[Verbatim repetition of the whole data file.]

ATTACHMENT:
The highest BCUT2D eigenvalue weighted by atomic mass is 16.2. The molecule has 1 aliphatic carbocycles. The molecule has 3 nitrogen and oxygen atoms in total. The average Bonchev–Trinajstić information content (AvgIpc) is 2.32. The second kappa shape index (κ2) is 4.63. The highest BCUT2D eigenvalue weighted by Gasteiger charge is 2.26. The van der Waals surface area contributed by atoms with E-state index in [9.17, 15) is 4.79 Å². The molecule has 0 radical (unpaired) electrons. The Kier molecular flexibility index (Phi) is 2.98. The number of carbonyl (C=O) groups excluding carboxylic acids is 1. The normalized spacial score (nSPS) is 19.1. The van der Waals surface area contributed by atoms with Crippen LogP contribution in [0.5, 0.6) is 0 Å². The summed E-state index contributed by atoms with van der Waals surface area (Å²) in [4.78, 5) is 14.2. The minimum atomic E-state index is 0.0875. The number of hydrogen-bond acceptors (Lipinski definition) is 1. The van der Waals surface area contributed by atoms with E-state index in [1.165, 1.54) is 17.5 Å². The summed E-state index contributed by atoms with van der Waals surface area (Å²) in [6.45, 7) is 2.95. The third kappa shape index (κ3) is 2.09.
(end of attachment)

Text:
The highest BCUT2D eigenvalue weighted by atomic mass is 16.2. The molecule has 1 aliphatic carbocycles. The molecule has 3 nitrogen and oxygen atoms in total. The average Bonchev–Trinajstić information content (AvgIpc) is 2.32. The second kappa shape index (κ2) is 4.63. The highest BCUT2D eigenvalue weighted by Gasteiger charge is 2.26. The van der Waals surface area contributed by atoms with E-state index in [9.17, 15) is 4.79 Å². The molecule has 0 radical (unpaired) electrons. The Kier molecular flexibility index (Phi) is 2.98. The number of carbonyl (C=O) groups excluding carboxylic acids is 1. The normalized spacial score (nSPS) is 19.1. The van der Waals surface area contributed by atoms with Crippen LogP contribution in [0.5, 0.6) is 0 Å². The summed E-state index contributed by atoms with van der Waals surface area (Å²) in [4.78, 5) is 14.2. The minimum atomic E-state index is 0.0875. The number of hydrogen-bond acceptors (Lipinski definition) is 1. The van der Waals surface area contributed by atoms with E-state index in [1.165, 1.54) is 17.5 Å². The summed E-state index contributed by atoms with van der Waals surface area (Å²) in [6.45, 7) is 2.95. The third kappa shape index (κ3) is 2.09.